Time-management for writers

I think of myself as a full-time writer, though I’m really not. The kids and the house take many of my hours away. However, in that “part-time” status, I do work 7 days a week and up to 7 hours a day.

Not all of my hours are the same. I write novels, non-fiction for hire, other things for hire, this blog, Grace’s blog, do research, read industry news, and various other things. And in all of that, I’m beginning to feel harried and at a loss for where my time is best spent. I think we all have this problem. So I’ve gotten some advice from the pros thanks to an article in C. Hope Clark’s email newsletter, written by Penny Lockwood Ehrenkranz.

Full-time writer Devon Ellington devotes 8 hours a day to writing, but how much time goes where depends on what’s up at bat. The first thing that falls by the wayside is social networking, she says.

Full-time writer Jane Yolen (a favorite of mine) breaks her day into hours. 3-5 writing and revising, 2 doing queries, planning tours and marketing. She also works a 7-day week.

By contrast, Charlee Compo spends 3/4 of her time on email, her web page and marketing, and in the other 1/4, works on her novels. She usualy writes three at a time and tries to write a chapter a day in each of them. Which brings me to wonder exactly how much time does she devote to working per day if she’s writing 3 chapters in 1/4 of her work-time, or how short are these chapters? It’s got to take at least a little time to get your mind to move from one book to the next, doesn’t it?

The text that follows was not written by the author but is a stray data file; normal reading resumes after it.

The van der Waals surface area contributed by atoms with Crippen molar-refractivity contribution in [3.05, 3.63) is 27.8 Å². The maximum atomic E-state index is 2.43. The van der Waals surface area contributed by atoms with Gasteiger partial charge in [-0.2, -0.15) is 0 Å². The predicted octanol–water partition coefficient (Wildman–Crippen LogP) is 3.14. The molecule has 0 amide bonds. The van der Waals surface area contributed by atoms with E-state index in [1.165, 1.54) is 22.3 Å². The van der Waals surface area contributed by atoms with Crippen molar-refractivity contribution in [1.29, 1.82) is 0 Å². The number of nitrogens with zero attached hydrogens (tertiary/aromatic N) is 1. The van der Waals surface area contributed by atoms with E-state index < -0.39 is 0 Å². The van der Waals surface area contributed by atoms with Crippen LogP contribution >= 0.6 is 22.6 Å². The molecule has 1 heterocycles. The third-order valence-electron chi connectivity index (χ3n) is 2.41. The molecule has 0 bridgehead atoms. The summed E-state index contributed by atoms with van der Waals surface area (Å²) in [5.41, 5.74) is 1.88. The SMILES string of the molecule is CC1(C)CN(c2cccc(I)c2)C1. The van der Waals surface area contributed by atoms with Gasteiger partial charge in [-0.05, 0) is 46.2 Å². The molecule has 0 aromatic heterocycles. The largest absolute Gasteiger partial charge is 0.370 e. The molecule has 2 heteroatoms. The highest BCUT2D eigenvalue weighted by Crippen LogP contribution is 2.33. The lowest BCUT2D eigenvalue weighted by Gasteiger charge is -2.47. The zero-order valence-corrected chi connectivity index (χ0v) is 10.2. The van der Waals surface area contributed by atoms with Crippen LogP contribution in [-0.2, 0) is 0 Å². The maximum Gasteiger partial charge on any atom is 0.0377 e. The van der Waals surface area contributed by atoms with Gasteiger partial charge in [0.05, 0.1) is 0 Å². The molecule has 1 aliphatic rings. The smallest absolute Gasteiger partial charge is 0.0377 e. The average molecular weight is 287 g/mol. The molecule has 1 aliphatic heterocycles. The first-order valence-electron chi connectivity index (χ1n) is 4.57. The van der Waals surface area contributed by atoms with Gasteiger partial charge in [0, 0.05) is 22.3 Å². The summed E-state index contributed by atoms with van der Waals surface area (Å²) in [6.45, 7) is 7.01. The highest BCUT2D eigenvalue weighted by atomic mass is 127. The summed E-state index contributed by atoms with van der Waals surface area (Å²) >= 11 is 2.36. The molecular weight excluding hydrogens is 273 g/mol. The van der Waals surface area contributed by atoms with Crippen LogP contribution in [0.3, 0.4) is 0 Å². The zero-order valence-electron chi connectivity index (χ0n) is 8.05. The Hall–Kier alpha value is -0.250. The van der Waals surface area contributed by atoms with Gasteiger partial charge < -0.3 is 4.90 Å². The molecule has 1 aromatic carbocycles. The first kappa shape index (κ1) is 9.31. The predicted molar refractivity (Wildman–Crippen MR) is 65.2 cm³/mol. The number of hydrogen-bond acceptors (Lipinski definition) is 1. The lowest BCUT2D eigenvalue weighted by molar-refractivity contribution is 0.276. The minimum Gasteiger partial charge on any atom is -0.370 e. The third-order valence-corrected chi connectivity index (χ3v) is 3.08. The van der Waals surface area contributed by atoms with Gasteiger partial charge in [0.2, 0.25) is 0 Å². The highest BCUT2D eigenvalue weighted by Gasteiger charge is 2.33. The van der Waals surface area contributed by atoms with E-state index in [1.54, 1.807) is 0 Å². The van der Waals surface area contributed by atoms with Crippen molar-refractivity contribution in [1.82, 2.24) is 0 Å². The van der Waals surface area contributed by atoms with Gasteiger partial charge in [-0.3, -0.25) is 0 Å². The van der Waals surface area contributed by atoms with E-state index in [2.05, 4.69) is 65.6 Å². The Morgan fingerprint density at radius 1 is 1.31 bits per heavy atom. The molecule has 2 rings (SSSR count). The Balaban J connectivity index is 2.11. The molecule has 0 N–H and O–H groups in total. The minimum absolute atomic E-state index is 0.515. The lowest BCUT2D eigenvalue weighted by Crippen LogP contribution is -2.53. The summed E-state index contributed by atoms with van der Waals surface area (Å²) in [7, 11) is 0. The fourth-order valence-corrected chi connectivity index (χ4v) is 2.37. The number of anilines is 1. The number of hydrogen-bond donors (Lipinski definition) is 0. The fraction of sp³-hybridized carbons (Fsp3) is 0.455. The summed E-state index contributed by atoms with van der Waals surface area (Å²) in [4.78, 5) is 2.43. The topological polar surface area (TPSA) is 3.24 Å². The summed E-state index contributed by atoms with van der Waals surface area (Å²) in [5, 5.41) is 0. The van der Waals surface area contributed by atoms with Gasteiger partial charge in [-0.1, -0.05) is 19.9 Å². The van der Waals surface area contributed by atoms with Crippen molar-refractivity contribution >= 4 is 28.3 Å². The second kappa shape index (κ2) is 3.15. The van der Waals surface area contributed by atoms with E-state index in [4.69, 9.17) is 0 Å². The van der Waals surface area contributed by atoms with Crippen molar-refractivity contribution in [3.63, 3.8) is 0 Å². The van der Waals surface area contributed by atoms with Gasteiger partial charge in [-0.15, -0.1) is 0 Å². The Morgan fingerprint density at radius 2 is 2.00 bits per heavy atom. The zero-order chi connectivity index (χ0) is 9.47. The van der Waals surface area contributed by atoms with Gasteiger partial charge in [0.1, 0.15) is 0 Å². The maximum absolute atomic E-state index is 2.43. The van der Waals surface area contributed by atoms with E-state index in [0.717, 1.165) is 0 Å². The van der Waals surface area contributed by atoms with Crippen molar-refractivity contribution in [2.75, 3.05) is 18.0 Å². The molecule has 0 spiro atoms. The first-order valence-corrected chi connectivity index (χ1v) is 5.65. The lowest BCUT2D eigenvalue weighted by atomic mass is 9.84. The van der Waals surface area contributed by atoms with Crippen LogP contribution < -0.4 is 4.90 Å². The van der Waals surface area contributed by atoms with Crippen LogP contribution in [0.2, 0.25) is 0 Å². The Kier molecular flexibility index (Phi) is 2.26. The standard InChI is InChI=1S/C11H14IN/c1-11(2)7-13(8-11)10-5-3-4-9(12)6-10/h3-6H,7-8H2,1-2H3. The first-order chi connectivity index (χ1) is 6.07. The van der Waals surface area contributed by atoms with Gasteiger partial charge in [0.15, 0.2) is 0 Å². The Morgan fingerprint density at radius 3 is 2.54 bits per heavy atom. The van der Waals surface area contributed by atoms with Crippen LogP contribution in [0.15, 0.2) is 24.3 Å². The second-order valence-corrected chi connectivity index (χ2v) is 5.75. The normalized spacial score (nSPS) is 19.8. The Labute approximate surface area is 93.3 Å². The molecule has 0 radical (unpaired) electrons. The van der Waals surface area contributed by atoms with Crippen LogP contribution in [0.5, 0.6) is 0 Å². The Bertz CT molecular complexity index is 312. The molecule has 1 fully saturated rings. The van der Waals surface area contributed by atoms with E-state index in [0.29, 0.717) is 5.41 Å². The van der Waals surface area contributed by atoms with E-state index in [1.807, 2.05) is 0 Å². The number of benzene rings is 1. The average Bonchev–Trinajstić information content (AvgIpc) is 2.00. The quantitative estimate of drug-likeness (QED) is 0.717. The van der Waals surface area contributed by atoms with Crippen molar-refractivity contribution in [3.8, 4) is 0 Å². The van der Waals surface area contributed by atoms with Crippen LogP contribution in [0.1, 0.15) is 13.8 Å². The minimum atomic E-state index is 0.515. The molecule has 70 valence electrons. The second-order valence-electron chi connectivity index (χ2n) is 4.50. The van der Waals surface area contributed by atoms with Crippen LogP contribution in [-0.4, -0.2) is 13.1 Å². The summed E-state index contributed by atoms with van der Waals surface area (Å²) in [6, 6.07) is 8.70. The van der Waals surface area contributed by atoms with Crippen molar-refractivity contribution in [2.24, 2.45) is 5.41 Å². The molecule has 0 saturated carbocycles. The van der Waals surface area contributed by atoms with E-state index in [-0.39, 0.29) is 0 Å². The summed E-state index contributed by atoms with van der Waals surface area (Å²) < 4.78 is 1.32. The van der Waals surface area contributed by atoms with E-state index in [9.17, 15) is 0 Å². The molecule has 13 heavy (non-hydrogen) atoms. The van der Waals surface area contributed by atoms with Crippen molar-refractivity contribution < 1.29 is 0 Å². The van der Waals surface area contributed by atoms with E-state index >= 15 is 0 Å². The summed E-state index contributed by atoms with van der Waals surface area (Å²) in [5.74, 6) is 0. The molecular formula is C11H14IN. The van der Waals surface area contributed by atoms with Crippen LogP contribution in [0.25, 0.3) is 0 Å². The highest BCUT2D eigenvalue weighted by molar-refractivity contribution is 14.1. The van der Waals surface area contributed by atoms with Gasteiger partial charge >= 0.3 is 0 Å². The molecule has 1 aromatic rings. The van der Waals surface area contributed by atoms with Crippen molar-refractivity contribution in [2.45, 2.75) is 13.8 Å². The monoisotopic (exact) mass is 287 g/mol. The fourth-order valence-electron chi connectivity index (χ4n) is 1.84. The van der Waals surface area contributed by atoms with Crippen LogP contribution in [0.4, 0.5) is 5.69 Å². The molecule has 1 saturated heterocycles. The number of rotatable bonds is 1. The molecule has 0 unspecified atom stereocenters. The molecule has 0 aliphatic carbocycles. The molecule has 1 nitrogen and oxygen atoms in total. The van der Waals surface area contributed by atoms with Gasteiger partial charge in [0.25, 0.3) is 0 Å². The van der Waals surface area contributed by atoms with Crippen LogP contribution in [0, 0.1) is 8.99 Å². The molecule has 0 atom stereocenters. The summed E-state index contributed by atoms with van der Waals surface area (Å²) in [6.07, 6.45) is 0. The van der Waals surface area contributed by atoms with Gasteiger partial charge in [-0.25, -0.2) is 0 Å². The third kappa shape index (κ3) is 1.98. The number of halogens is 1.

Some part-time published authors also suggest that you don’t do anything until you’ve written in the morning, not even open your email. Many of them amass a huge number of hours on their writing, which is essential if you want to improve, but some numbers seem daunting (even a bit fictional).

So my advice (which I’ll be taking myself) is:

1) List the tasks you have to do, and asign each of them a level of importance.

2) Give the most hours to the items at the top of the list and work your way down.

3) Stick to the times you’ve set out and see how they pan out. You can always adjust later and on an ongoing basis, but now you’ll know where you’re spending your time.

4) Post your hours somewhere you and others can see it to help keep you on task.

Good luck, peeps! Keep writing.

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3 thoughts on “Time-management for writers

  1. Penny Ehrenkranz says:

    Hi Chris,
    I’m a bit late in seeing this post. I’m glad you were able to use the information in my article. It’s always heartening to know that what I’ve written is helpful to at least one reader. Good luck with your own writing.

  2. Tracey says:

    Who’s this ‘Chris?’ Sorry, Penny! Just busting your chops. Your article was very informative. Thanks for stopping by.

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